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Luck

 

Luck
by Kellie Boyle

Luck is an interesting topic. There are different beliefs about what luck is and if it really exists. What is your belief in luck? Do you believe it is something that happens? Or do you believe it is something you create? Or maybe a little bit of both?

I will never forget a day I had working in vocational rehab. I took a young client of mine in for an interview at Target. The client sat through a series of questions (which were pretty standard) and towards the end of the interview, the Hiring Manager asked him the question: “Do you believe in luck?”. My client answered the question with no hesitation. It’s like he had thought this exact question through before. He explained that while he believes there is situational luck; for example, finding a dollar bill on the ground, he also believes that most types of luck do not happen by chance, and went further on to explain his reasoning. Sitting there, I was amazed at how sharp his answer was and thought to myself, how would I answer that question? The Interviewer was clearly impressed with his answer as well. He went on to explain his own belief in luck and why he thought the client had a creative, positive outlook on the subject. The interviewer explained that he does not believe in luck by chance, but he believes that you put yourself into a situation to become lucky. Let me break it down a bit…

What he meant by that is working hard and taking opportunities is allowing yourself to be put in a situation where you do become lucky because of the choices you made along the way. Sitting around hoping and wishing that you will one day catch a break and get lucky is unlikely to happen if you’re not putting your best foot forward. I like this idea about “creating your own luck” because it makes you think about things you could be doing to further yourself and put yourself in a better position. Did Lebron James get lucky by being tall and athletically talented? Sure, he had it in the cards for him, but there was also a lot of hustle, blood, sweat and tears along the way that got him to the point where now one would deem him lucky.

You could argue that not everyone was dealt the best hand of cards, but then again, how can you make the best out of the cards you were dealt? A lot of what is thought of as unlucky could also be spun into a positive outlook. “I hit every red light home from work today” could be turned into “I had more time than usual today to stop and look at the clouds and blue sky around me as I drove home”.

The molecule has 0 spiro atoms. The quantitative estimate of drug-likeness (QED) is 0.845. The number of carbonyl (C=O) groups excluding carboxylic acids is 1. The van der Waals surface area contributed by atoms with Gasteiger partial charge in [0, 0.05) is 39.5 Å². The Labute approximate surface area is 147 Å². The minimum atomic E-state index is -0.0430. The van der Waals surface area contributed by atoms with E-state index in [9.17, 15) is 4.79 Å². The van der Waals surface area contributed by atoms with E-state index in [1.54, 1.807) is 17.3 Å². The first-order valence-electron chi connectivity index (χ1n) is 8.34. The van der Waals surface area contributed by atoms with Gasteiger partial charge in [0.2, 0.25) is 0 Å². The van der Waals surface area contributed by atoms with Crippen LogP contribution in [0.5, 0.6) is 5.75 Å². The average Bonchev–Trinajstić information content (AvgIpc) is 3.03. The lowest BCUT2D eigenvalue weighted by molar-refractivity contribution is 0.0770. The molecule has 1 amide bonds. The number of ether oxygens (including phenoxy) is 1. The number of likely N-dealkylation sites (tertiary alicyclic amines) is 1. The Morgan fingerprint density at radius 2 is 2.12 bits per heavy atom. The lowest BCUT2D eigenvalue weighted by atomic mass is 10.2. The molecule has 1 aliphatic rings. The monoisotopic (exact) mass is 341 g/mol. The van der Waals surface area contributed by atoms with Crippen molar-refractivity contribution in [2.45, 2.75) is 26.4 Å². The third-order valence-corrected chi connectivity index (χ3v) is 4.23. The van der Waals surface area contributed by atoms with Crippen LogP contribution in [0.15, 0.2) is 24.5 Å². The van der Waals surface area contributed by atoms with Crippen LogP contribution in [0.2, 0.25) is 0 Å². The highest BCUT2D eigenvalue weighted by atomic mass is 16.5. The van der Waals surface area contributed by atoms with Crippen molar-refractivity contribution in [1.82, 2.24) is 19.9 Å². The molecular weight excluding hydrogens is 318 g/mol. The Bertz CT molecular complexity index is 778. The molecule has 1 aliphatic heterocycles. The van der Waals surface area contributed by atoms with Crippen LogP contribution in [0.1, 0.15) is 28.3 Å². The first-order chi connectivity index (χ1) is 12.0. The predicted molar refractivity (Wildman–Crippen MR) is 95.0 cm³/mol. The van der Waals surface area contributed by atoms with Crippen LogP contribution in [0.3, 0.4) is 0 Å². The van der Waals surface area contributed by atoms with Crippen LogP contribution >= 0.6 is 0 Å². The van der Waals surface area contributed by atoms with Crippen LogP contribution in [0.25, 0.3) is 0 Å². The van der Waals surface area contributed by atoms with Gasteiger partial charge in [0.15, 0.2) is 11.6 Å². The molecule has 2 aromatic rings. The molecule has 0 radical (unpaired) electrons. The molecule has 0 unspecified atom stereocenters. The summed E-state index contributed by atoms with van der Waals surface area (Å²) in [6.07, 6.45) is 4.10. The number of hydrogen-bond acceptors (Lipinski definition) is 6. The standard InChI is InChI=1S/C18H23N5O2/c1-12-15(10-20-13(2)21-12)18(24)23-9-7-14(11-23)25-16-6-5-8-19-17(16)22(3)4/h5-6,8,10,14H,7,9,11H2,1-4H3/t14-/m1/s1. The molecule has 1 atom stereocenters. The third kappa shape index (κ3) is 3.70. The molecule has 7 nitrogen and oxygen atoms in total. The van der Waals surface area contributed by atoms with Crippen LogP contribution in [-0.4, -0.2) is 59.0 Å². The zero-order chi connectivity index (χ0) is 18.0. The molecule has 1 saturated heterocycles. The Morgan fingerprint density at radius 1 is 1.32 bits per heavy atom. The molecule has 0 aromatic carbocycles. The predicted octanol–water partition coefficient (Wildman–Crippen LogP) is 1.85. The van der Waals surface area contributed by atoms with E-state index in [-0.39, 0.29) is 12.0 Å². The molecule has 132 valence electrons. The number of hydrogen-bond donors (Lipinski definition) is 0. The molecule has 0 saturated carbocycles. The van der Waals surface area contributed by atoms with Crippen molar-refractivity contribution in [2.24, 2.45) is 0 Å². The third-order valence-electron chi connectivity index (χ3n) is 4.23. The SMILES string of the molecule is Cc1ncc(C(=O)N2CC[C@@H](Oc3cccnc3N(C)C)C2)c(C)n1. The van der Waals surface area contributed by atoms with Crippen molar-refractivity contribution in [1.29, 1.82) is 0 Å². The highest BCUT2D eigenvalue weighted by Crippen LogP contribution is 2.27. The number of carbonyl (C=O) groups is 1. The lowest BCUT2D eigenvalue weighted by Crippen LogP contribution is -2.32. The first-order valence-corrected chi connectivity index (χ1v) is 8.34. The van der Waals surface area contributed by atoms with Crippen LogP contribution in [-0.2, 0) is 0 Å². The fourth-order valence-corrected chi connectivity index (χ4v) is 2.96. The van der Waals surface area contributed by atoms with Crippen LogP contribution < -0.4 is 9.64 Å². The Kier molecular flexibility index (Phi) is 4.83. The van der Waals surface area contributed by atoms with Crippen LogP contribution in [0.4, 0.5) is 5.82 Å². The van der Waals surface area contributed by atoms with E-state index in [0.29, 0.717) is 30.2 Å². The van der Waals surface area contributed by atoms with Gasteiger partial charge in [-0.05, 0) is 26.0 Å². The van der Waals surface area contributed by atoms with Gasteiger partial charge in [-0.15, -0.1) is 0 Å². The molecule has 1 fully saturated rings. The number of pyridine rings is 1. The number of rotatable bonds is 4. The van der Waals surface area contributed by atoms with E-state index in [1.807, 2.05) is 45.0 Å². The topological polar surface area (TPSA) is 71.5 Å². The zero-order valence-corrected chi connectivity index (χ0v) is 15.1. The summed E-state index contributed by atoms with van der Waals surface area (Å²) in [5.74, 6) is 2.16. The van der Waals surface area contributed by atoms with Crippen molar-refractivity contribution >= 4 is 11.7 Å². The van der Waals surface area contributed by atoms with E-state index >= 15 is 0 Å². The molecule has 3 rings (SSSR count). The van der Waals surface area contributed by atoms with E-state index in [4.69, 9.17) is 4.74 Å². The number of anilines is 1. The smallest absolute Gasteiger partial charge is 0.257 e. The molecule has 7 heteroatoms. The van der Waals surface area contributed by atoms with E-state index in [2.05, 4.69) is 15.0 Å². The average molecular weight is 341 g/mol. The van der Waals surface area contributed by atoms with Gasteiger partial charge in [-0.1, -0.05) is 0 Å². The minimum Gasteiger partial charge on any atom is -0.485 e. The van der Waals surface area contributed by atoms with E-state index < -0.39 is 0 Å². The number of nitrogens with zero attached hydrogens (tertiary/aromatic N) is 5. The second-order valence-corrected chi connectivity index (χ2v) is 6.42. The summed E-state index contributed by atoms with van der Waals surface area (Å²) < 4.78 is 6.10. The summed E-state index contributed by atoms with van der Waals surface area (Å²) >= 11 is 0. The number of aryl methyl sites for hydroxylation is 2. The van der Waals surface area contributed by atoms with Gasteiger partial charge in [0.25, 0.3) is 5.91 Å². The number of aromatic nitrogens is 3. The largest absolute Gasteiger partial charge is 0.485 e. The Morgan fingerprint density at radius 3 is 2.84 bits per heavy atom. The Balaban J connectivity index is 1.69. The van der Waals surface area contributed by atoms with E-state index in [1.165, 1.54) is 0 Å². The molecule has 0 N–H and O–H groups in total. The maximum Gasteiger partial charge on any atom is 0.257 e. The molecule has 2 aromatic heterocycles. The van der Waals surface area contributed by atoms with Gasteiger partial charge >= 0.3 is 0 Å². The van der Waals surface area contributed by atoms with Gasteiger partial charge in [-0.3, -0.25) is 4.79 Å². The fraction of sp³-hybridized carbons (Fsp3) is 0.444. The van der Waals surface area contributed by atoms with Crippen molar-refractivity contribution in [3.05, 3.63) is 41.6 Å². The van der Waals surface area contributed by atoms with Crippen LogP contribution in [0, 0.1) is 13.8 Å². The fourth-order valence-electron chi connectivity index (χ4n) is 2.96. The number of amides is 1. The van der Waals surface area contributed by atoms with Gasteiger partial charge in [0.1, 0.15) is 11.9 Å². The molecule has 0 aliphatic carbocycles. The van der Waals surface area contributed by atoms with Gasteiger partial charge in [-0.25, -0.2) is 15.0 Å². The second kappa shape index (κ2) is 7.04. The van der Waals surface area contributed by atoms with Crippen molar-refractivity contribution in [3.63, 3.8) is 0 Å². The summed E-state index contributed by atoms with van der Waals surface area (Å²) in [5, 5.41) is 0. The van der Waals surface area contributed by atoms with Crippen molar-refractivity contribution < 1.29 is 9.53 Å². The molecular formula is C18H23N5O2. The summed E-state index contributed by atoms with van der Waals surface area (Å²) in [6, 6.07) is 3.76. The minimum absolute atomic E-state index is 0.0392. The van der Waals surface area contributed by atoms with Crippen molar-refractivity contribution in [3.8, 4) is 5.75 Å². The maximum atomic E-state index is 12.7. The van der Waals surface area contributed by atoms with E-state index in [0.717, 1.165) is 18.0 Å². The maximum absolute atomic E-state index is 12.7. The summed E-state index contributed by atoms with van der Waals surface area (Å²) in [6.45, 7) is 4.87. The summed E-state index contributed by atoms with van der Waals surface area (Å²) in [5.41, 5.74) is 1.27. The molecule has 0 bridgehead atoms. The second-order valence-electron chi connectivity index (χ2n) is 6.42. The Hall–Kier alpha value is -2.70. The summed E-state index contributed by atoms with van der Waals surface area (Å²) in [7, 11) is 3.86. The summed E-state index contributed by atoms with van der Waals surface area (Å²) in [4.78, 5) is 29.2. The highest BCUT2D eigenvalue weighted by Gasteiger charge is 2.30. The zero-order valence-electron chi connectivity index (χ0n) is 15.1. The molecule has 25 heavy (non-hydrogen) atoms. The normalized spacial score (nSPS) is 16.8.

At times, you may even have to redefine luck. Luck may be to one person having good health, whereas, to another, it may be winning the lottery. Whatever your form of luck is, think about how it could change depending on your choices. Good luck 😊

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“I wouldn’t know what to talk about.”


“I wouldn’t know what to talk about.”
This is sometimes the reason people don’t go to counseling. You’re not quite sure what to say to the stranger in the room in front of you. However, something inside of you says that you need to discuss your day with someone else outside of family, friends, or co-workers. It can be awkward at first.

You essentially get invited into a room where there will be a possibility of comfortable chairs or even a couch. You then have the opportunity to tell someone you have never met before, what’s going on. It’s not like a medical exam in which you would sit on a table with crinkly paper. There are no pills or any shots. The counselor may ask you questions, sometimes on initial paperwork or in person that can be detailed and quite personal. Write down what you feel comfortable writing down, and eventually discuss things that you may not at first feel comfortable discussing. Don’t expect that every single counselor knows every detail of your life. They don’t know about you until you share about yourself.

If you’re coming into counseling to talk about not feeling great about your job, well then that’s what you talk about. Chat about not feeling great about your job and all the bits and pieces that go into that. Don’t feel like you need to discuss what was going on in your life when you were a five-year-old if you’re 45 years old and you’re simply not liking your job. However, know that if there are issues in addition to your job a qualified counselor can help you to talk through those things. A good counselor will not judge you for not wanting to talk.  A good, confident, clinically trained counselor will not judge you for any of your most intimate secrets.